Playing what you want vs what is needed.

Some DJs are faced with a reality. Sure you like deep rolling techno and spend 4 hours on beatport digging for the best possible tracks to include in your set. But what happens if you get to the club and you can just tell that the latest Carl Cox bomb will cause puzzled looks on all of the punters faces. Not everyone plays in Ibiza (yet). Sure you could stick to your guns. But this is likely to cause a few consequences. Your unlikely to get people dancing. Who wants to play to an empty floor? And you are likely to piss management off and not be booked there. That might be cool as well, but there are only so many places to play at and you want to be seen as professional. After all you are an entertainer. People have payed good money to come to a club and sacrificed time and effort to be there. So DJ’s find themselves a position of great power, but also great responsibility.

Lets face it, dance music with its many different genres is quite specialised. A niche market. And then you have micro niches. Just look at all of the different forms of house: deep, minimal, tech, funky, progressive, the list goes on. Which dilutes a listener base even further. The majority of people do not understand, because it is not their passion. And thats cool too. I don’t understand a particular passion for cars or cooking. They exist and i respect that. Many a times have i talked to someone about dance music and am treated to a mused look of boredom.

So what is the solution? Well i have heard a number of things. Play the music, educate the crowd. This is an interesting one and i can see this perspective. A lot of the time people have not particularly come specifically for new music. Yes they want music. but they also want to hang with their friends and have a good time. Its a thing where they don’t really want anything different. Music is often about familiarity. Some people search for good music. The music enthusiasts. The rest want what they know. Do you push something on someone who doesn’t want it. From my experience it does not work. Its as difficult as getting the kids to eat their broccoli.

If you are known for playing minimal underground and are found in this position what do you do? Is a commercial track acceptable? I have found that as a DJ your music selection and range of knowledge has to be larger than that of the people who have come to see you. A comedian has to know more jokes than you and keep it fresh. No-one wants to go to a show and hear rehashed jokes. I find the same with music. People want familiarity at such venues. You can come to a gig with 20 fresh underground tunes but people will want to hear what you played 1 year ago. This is where track selection is very important. Songs with familiar hooks, accapellas, edits and remakes of old classics work well. This gives a sense of maintaining that little bit of freshness, not rehashing something on the radio and keeping the crowd happy. Playing as if you are a jukebox is no challenge. It’s finding fresh remakes and edits that can make it fun again. Or music that people have heard but has not quite made it to the mainstream yet, such as in film, advertising or even alternative radio. Whilst people may not listen to alternative radio, they may hear it at a coffee shop or shopping mall.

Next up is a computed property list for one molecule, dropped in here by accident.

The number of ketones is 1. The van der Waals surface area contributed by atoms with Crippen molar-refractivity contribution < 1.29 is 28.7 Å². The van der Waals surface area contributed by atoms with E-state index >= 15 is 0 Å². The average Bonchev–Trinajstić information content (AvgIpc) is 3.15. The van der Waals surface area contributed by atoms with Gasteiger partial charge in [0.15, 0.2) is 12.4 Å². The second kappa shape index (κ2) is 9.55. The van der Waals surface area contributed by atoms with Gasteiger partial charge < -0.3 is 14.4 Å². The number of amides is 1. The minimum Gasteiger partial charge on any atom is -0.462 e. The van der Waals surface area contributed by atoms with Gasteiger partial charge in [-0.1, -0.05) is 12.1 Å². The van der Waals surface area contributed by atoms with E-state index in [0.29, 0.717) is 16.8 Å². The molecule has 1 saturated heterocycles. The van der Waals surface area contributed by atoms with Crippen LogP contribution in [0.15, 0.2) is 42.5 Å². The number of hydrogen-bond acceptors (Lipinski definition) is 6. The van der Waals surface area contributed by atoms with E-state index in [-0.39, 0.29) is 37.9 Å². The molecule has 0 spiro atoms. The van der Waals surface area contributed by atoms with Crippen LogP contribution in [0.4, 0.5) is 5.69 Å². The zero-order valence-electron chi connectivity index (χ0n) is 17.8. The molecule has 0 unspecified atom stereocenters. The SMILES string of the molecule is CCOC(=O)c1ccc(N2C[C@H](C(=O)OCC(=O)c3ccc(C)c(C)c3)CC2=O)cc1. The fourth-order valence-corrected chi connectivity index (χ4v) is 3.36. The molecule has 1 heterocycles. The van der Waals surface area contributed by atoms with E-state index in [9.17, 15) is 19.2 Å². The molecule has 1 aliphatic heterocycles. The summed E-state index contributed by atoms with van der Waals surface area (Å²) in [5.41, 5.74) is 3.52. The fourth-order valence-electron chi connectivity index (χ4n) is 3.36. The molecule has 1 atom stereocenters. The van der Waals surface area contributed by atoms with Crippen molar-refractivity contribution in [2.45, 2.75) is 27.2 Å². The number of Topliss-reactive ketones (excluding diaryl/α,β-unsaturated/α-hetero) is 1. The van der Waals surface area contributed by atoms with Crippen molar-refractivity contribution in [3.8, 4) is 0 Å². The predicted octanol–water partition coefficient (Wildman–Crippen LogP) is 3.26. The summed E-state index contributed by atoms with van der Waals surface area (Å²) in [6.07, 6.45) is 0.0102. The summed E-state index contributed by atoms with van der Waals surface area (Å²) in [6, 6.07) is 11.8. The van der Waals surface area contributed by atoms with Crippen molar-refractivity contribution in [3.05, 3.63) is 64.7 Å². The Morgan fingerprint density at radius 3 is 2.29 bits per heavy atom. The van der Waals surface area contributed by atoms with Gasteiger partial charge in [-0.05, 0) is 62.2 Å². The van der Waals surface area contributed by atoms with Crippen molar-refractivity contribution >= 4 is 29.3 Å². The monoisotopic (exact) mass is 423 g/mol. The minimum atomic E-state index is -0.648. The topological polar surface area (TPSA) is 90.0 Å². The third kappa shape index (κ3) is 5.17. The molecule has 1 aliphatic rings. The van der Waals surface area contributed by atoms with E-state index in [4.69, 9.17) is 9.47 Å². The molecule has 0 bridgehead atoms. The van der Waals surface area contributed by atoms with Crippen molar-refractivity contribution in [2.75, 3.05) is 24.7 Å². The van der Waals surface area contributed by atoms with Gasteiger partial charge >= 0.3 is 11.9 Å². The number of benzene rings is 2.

Of further interest is that you are then able to introduce less familiar songs interspersed in your sets and keep yourself challenged as a DJ. It’s a fine balancing act. And of course having a broad range of solid tunes, not too one dimensional so you can read the crowd and actually sense what type of music is doing well. Nothing is worse than getting to a gig and not having the tuneage to support your great mixing skills!

Music can be quite contextual. Whilst seeing one of our favourite DJs in Ibiza play a Swedish House mafia track might not be looked upon favourably, playing it in a bar and a club which isn’t so underground can be a better choice as its what people want. The same song has different meanings in different contexts.

What do you think? Is playing a commercial track selling out? Or are you being a good DJ and giving the crowd what they want?
Leave your comments below


  1. I think u need to have a mixed bag but if your playing complete commercial rubbish that ur not remotely interested in then your probably in the wrong joint..early evening with some groove that ur into, main mix with whatever takes your fancy including your bangers ur really into and later with some mashed up edits with classic hooks that ur into..sorta see where I’m going with this haha..nice site by the way!!

    • Yeh Eamonno totally agree with you. It’s trying to keep things fresh without total compromise of your style. It is challenging, but can be very rewarding as well! Thats the DJ’s job and thats why we love it!

    • Thanks for checking the site out as well :)


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